It seems that women over 60 are having a moment — particularly in politics, where Nancy Pelosi, 78, is once again dominating in D.C., and in entertainment, where Glenn Close, 71, made headlines in January for her inspiring Golden Globes speech. But when it comes to the corporate world, women of a certain age are still fighting some tough battles. And the reality is that if you’re a woman who’s fired from her job when she’s over 40, opportunities may not be as flush as they once were.
Industries are constantly shifting, workers have to prove their relevance, and the truth is, reinvention is difficult for everyone, but especially women of a certain age. Data shows that it’s more difficult for older women to find jobs than older men, and that there is evidence of age discrimination in hiring older women. A 2018 AARP survey of adults over 45 found that 61% of respondents have seen or experienced age discrimination in the workplace and that older women, African-Americans, Hispanics, and people who are unemployed are likelier to feel discriminated against.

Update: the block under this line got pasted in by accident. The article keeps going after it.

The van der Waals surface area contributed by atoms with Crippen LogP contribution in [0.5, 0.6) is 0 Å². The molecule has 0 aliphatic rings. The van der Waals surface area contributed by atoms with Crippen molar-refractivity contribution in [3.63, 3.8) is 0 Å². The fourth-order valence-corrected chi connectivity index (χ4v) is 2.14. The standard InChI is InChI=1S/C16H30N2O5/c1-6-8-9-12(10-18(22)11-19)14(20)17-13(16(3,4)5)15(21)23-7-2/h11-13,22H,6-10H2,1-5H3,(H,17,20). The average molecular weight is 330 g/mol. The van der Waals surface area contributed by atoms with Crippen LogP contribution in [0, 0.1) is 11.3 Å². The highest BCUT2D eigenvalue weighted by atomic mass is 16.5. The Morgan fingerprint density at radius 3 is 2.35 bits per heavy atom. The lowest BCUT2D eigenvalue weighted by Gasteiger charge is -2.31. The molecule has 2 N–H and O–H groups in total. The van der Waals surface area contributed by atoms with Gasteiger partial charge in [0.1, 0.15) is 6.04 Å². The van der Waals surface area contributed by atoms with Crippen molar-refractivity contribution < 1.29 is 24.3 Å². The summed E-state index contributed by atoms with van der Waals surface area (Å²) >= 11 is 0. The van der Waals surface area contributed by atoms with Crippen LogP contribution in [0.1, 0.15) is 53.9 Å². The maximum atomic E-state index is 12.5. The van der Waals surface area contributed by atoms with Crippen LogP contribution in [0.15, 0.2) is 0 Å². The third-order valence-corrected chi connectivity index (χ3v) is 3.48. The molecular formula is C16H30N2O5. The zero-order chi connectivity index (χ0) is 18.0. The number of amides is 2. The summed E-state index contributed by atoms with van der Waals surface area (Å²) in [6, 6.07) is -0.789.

If you are fired after 40, though, you’re not alone — there’s a growing crowd of prominent former execs from entertainment, retail, publishing, and other industries who have not only adjusted after losing a big job but found the strength and confidence to disrupt their industries. Take Sallie Krawcheck, the CEO and cofounder of Ellevest, the digital financial adviser for women. Krawcheck was let go from not one, but two high-profile CEO positions in finance, first at Citi Wealth Management in 2008, and then at Merrill Lynch Management and Trust in 2011. At that point, she did “a deep dive into [her] soul” to figure out what to do next.
Krawcheck spoke to Refinery29 by phone about the mistakes she made and the lessons learned. At the end of the day, she says, “it’s all about impact.”
Can you tell us about the circumstances of your being fired?
And the second time?
“ I was working at Merrill Lynch/Bank of America. I was brought in to turn around the business after the financial crisis. We turned it around. The boss who hired me retired, we got a new boss, and we as a team delivered fantastic results: growing, gaining share, beating plan. Then I was reorg’ed out. It was ‘Thank you for your work, we are going in a different direction.’
“It felt so unfair the second time. How can you get reorg’ed out when your business results are so much better than others’? In the meeting, when my boss said we are going to reorg, I think I laughed! And said, ‘You mean me?’”
Why did that happen?